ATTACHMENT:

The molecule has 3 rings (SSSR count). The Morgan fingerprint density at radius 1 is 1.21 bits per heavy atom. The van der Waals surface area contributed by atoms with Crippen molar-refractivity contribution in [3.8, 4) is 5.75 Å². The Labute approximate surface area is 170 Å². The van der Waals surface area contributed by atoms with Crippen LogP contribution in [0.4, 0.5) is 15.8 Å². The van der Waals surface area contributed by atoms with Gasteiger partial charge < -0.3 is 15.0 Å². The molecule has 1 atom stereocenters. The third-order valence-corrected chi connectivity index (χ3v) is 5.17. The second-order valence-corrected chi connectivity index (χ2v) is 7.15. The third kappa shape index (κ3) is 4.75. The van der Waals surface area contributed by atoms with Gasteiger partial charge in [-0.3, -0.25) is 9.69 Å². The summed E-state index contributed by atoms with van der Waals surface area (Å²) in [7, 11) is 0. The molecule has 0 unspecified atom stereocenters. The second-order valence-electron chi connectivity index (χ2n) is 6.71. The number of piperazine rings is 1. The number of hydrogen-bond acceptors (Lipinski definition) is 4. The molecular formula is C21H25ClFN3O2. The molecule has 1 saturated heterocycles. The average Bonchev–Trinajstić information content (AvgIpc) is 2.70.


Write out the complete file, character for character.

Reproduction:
The molecule has 3 rings (SSSR count). The Morgan fingerprint density at radius 1 is 1.21 bits per heavy atom. The van der Waals surface area contributed by atoms with Crippen molar-refractivity contribution in [3.8, 4) is 5.75 Å². The Labute approximate surface area is 170 Å². The van der Waals surface area contributed by atoms with Crippen LogP contribution in [0.4, 0.5) is 15.8 Å². The van der Waals surface area contributed by atoms with Gasteiger partial charge < -0.3 is 15.0 Å². The molecule has 1 atom stereocenters. The third-order valence-corrected chi connectivity index (χ3v) is 5.17. The second-order valence-corrected chi connectivity index (χ2v) is 7.15. The third kappa shape index (κ3) is 4.75. The van der Waals surface area contributed by atoms with Gasteiger partial charge in [-0.3, -0.25) is 9.69 Å². The summed E-state index contributed by atoms with van der Waals surface area (Å²) in [7, 11) is 0. The molecule has 0 unspecified atom stereocenters. The second-order valence-electron chi connectivity index (χ2n) is 6.71. The number of piperazine rings is 1. The number of hydrogen-bond acceptors (Lipinski definition) is 4. The molecular formula is C21H25ClFN3O2. The molecule has 1 saturated heterocycles. The average Bonchev–Trinajstić information content (AvgIpc) is 2.70.